HePPCAT in TSP

Our work on heteroscedastic PCA continues with our article “HePPCAT: Probabilistic PCA for Data with Heteroscedastic Noise,” published in IEEE Transactions on Signal Processing. In this paper we developed novel ascent algorithms to maximize the heteroscedastic PCA likelihood, simultaneously estimating the principal components and the heteroscedastic noise variances. We show a compelling application to air quality data, where it is common to have data both from sensors that are high-quality EPA instruments and others that are consumer grade. Code for the paper experiments is available at https://gitlab.com/heppcat-group, and the HePPCAT method is available as a registered Julia package. Congratulations to my student Kyle Gilman, former student David Hong, and colleague Jeff Fessler.

Congratulations Dr. Bower!

Last fall, my PhD student Amanda Bower defended her thesis titled “Dealing with Intransitivity, Non-Convexity, and Algorithmic Bias in Preference Learning.” Amanda was in the Applied Interdisciplinary Math program, co-advised by Martin Strauss. She will now be moving on to work with Twitter’s ML Ethics, Transparency, and Accountability (META) group. We are so proud that she is going to go make her mark on the world. Congratulations Dr. Bower!

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Preference Learning with Salient Features

I am excited that Amanda Bower will have the opportunity to discuss our new work in preference learning, “Preference Modeling with Context-Dependent Salient Features“, at ICML next week. In this work, we propose a new model for preference learning that takes into account the fact that when making pairwise comparisons, certain features may play an outside role in the comparison, making the pairwise comparison result inconsistent with a general preference order. We look forward to hearing people’s questions and feedback! Update post-conference: Her presentation can be viewed here.

Online Tensor Completion and Tracking

Kyle Gilman and I have a preprint out describing a new algorithm for online tensor completion and tracking. We derive and demonstrate an algorithm that operates on streaming tensor data, such as hyperspectral video collected over time, or chemo-sensing experiments in space and time. Kyle presented his work at the first fully virtual ICASSP, which you can view here. Anyone can register for free to this year’s virtual ICASSP and watch the videos, post questions, and join the discussion. Kyle’s code is also available here. We think this algorithm will have a major impact in speeding up low-rank tensor processing, especially with time-varying data, and we welcome questions and feedback.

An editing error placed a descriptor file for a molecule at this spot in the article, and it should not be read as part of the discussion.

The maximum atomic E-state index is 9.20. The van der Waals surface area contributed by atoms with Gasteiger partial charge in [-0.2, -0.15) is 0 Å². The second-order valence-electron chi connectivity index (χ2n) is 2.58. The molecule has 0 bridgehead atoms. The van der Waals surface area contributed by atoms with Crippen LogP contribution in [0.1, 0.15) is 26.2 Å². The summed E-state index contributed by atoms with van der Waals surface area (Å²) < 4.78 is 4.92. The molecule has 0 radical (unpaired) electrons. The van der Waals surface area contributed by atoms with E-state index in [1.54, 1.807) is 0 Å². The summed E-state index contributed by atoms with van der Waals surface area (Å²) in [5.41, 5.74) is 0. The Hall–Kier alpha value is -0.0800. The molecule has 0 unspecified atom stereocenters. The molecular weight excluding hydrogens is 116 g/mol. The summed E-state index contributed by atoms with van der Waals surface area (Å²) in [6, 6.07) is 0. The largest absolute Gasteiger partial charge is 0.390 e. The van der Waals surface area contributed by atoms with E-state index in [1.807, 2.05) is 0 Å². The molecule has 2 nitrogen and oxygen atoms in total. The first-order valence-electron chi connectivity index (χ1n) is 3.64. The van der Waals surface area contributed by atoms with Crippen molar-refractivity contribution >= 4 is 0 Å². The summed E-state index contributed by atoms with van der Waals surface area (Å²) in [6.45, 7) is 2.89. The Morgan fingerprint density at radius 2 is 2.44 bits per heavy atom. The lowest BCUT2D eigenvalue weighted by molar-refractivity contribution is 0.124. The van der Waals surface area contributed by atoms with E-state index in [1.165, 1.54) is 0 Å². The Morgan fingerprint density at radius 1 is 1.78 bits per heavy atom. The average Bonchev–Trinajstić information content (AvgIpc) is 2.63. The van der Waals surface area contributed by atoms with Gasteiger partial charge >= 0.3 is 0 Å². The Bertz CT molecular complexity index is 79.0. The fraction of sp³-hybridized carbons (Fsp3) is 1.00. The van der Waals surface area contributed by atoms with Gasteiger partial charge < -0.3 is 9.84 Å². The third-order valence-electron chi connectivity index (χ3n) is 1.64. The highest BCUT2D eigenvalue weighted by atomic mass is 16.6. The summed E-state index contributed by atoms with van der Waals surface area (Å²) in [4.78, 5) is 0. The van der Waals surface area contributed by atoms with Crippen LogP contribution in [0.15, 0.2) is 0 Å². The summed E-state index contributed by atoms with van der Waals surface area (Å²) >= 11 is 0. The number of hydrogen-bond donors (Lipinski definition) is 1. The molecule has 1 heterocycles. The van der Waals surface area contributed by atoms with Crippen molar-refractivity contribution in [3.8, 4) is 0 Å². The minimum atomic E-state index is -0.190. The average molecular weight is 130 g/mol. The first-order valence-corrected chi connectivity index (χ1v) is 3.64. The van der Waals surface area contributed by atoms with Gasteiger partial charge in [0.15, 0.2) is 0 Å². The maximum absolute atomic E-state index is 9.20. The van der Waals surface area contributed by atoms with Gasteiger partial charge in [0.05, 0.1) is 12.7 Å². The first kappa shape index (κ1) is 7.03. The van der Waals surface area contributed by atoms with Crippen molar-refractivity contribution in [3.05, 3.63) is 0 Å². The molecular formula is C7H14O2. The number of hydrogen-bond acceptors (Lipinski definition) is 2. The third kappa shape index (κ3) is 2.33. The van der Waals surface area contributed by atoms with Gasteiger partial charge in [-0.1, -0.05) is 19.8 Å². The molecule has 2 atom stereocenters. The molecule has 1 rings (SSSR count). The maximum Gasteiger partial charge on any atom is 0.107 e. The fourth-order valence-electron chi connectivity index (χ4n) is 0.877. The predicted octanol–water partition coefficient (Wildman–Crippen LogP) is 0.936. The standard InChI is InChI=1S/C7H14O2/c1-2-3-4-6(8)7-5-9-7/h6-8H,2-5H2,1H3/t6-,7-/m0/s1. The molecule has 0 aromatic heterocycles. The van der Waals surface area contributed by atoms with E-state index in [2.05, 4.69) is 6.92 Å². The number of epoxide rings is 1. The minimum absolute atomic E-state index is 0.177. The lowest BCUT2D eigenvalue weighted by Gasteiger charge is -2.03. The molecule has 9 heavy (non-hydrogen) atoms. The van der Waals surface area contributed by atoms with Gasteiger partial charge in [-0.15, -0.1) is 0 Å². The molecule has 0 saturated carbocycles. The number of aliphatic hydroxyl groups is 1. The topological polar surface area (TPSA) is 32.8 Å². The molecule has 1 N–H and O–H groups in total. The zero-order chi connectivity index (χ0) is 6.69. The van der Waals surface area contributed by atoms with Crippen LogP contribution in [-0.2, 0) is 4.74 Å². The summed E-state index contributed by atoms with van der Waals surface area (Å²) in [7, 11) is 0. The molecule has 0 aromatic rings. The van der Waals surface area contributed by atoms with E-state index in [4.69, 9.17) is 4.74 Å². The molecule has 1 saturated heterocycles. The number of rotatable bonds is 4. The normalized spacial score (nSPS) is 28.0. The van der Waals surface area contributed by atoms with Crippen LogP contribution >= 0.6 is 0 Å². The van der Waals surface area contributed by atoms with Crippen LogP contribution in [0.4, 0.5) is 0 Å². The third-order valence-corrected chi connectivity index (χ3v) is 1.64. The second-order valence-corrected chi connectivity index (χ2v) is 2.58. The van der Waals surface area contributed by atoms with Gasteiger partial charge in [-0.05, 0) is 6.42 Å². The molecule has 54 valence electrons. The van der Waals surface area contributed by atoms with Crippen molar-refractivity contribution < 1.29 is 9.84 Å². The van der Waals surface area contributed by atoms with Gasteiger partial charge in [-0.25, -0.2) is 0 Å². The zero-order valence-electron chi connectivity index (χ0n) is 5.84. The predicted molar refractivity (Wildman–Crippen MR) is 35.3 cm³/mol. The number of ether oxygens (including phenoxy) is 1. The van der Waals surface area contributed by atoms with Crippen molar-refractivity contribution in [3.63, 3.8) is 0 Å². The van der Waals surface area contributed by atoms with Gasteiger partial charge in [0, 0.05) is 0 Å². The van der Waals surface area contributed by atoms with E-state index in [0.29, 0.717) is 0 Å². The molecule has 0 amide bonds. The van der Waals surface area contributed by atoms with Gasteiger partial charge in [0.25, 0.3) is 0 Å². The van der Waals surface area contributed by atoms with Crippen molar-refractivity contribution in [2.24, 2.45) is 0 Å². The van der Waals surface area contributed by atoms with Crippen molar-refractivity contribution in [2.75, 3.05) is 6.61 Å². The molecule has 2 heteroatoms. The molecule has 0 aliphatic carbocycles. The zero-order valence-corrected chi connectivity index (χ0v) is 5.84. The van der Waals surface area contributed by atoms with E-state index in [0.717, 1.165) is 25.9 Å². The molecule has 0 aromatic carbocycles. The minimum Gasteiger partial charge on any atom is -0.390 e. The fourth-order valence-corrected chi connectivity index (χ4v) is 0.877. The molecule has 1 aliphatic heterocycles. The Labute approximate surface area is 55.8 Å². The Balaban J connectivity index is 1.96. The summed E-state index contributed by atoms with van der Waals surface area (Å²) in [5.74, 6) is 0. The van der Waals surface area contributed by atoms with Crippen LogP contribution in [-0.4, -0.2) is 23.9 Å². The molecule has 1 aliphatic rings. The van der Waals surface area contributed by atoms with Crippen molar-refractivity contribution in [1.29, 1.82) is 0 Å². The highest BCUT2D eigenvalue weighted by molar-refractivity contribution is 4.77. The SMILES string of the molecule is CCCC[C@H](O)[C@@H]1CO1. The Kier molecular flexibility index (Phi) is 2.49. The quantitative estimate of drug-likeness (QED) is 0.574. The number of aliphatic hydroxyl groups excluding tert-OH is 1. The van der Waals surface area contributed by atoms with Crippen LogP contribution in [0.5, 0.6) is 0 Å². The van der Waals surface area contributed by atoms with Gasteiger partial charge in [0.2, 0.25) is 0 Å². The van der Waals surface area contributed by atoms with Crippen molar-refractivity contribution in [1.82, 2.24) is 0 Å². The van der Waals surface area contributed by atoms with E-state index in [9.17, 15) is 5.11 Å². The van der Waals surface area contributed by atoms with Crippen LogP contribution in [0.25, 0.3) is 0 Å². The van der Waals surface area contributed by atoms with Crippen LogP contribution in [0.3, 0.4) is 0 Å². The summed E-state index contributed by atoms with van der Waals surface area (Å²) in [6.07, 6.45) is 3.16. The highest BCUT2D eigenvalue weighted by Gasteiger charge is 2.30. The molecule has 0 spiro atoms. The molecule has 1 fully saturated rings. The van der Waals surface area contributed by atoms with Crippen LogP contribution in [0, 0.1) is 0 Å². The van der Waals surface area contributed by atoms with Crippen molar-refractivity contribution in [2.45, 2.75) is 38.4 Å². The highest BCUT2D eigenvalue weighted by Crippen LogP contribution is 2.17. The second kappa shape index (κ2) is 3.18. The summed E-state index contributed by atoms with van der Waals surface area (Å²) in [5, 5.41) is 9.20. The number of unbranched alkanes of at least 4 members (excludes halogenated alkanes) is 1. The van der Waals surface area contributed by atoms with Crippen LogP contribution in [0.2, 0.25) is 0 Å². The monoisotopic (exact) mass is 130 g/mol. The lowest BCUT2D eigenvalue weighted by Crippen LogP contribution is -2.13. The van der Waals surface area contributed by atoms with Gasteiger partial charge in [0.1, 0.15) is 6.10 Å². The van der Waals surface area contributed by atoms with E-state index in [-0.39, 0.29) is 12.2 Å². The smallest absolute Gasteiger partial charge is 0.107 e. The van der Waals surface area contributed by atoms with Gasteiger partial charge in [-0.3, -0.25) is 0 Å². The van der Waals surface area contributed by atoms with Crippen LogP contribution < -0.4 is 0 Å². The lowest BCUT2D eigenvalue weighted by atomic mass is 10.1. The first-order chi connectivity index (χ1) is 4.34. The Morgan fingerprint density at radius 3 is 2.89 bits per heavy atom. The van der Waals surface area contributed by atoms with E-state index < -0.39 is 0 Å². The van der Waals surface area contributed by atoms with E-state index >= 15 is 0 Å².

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Congratulations Dejiao and David!

SPADA lab is so proud of Dr. Dejiao Zhang and Dr. David Hong. They both successfully defended their PhD dissertations this spring. Dejiao is going to Amazon Web Services next, and David is going to a postdoc at the University of Pennsylvania. We expect you both to go off and do great things! Congratulations!

NSF CAREER Award

I am honored to have received the NSF CAREER award for a proposal on optimization methods and theory for the joint formulation of dimension reduction and clustering. You can read about the award here in the UM press release and also here on the NSF website. Dimension reduction and clustering are arguably the two most critical problems in unsupervised machine learning; they are used universally for data exploration and understanding. Often dimension reduction is used before clustering (or vice versa) to lend tractability to the modeling algorithm. It’s more typical in real data to see clusters each with their own low-dimensional structure, and so a joint formulation is of great interest. I look forward to working toward this end in the next stage of my career.